The Jakarta Post
Indonesia's trade balance is showing signs of recovery as the country recorded a US$329.5 million surplus in February, thanks to a steep drop in imports.
The figure marks a turnaround from a trade deficit of $1.06 billion booked in January, Statistics Indonesia (BPS) reported on Friday.
Exports actually declined by 10.03 percent month-to-month (mtm) to $12.53 billion in February, driven by a 9.85 percent mtm decline in non-oil and gas exports to $11.44 billion and an 11.85 percent decline in oil and gas exports to $1.09 billion.
However, imports dropped much more, falling by 18.61 percent mtm to $12.2 billion, thanks to a 20.14 percent mtm decline in non-oil and gas imports to $10.6 billion and a 6.28 percent mtm decline in oil and gas imports to $1.55 billion.
BPS head Suhariyanto said declines were recorded in all import categories. Consumer goods imports had dropped by 18.77 percent mtm, followed by imports of raw and auxiliary materials and capital goods at 7.6 percent mtm and 2.32 percent mtm, respectively.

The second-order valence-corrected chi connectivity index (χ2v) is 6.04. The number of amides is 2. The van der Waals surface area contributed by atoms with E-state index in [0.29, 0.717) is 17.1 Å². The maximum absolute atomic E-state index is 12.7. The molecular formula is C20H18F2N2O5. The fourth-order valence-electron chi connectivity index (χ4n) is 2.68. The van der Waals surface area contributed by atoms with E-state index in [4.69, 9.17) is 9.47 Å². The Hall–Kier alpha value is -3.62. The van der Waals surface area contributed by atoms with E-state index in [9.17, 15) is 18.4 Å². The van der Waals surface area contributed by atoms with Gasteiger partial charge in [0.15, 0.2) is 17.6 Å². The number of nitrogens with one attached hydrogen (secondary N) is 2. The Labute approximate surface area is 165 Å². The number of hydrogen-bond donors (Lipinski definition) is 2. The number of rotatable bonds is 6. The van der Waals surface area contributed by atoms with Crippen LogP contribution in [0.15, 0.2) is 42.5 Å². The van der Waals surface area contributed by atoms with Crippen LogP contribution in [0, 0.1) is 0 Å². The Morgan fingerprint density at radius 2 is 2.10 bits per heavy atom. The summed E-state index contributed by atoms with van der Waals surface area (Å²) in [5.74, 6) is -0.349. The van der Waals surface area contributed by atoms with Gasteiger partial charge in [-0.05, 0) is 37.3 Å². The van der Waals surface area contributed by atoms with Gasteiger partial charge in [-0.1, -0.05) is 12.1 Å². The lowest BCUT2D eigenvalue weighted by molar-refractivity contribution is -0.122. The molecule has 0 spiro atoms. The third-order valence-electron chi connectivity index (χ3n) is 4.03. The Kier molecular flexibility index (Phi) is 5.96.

"Based on the trade balance [pattern] since 2017, monthly exports always go down in February because there are fewer days in the calendar [which affects productivity]," Suhariyanto told a press briefing. "Nevertheless, the decline in imports likely [reflects] a positive performance from the government's commitment to control imports through its policies."
He warned, however, that this year would not go easy on the country's trade balance, especially with external factors such as a global slowdown in growth as well as the trade war between the United States and China, Indonesia's top two trade partners.
"This surplus is good news as it influences economic growth in the first quarter," said Suhariyanto. (bbn)